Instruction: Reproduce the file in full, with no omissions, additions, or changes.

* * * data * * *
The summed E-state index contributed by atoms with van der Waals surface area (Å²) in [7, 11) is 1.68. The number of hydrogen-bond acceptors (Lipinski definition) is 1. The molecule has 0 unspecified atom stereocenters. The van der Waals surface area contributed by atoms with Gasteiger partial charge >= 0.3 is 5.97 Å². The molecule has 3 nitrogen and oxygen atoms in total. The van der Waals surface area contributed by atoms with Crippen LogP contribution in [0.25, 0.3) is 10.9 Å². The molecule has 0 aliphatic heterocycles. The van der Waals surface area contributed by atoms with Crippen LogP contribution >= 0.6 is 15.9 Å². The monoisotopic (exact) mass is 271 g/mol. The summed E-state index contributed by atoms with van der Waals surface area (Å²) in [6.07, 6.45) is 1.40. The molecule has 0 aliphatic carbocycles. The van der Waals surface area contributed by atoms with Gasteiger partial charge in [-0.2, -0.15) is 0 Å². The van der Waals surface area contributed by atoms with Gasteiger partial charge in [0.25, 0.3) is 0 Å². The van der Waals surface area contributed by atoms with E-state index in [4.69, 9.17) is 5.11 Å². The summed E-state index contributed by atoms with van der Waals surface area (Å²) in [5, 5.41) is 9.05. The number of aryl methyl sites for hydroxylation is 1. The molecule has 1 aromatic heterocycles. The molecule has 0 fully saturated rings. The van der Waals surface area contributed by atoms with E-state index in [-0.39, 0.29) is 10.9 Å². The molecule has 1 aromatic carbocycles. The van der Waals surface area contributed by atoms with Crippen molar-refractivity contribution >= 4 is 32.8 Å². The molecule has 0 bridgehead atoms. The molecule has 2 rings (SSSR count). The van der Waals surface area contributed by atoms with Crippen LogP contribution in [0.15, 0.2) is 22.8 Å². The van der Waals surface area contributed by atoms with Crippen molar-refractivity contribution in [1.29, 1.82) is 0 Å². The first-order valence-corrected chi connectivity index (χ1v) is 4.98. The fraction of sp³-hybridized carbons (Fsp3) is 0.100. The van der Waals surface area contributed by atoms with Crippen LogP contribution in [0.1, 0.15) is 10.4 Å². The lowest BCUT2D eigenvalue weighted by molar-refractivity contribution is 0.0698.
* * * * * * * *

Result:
The summed E-state index contributed by atoms with van der Waals surface area (Å²) in [7, 11) is 1.68. The number of hydrogen-bond acceptors (Lipinski definition) is 1. The molecule has 0 unspecified atom stereocenters. The van der Waals surface area contributed by atoms with Gasteiger partial charge >= 0.3 is 5.97 Å². The molecule has 3 nitrogen and oxygen atoms in total. The van der Waals surface area contributed by atoms with Crippen LogP contribution in [0.25, 0.3) is 10.9 Å². The molecule has 0 aliphatic heterocycles. The van der Waals surface area contributed by atoms with Crippen LogP contribution >= 0.6 is 15.9 Å². The monoisotopic (exact) mass is 271 g/mol. The summed E-state index contributed by atoms with van der Waals surface area (Å²) in [6.07, 6.45) is 1.40. The molecule has 0 aliphatic carbocycles. The van der Waals surface area contributed by atoms with Gasteiger partial charge in [-0.2, -0.15) is 0 Å². The van der Waals surface area contributed by atoms with Gasteiger partial charge in [0.25, 0.3) is 0 Å². The van der Waals surface area contributed by atoms with E-state index in [4.69, 9.17) is 5.11 Å². The summed E-state index contributed by atoms with van der Waals surface area (Å²) in [5, 5.41) is 9.05. The number of aryl methyl sites for hydroxylation is 1. The molecule has 1 aromatic heterocycles. The molecule has 0 fully saturated rings. The van der Waals surface area contributed by atoms with E-state index in [-0.39, 0.29) is 10.9 Å². The molecule has 1 aromatic carbocycles. The van der Waals surface area contributed by atoms with Crippen molar-refractivity contribution >= 4 is 32.8 Å². The molecule has 0 bridgehead atoms. The molecule has 2 rings (SSSR count). The van der Waals surface area contributed by atoms with Crippen LogP contribution in [0.15, 0.2) is 22.8 Å². The van der Waals surface area contributed by atoms with Crippen molar-refractivity contribution in [1.29, 1.82) is 0 Å². The first-order valence-corrected chi connectivity index (χ1v) is 4.98. The fraction of sp³-hybridized carbons (Fsp3) is 0.100. The van der Waals surface area contributed by atoms with Crippen LogP contribution in [0.1, 0.15) is 10.4 Å². The lowest BCUT2D eigenvalue weighted by molar-refractivity contribution is 0.0698.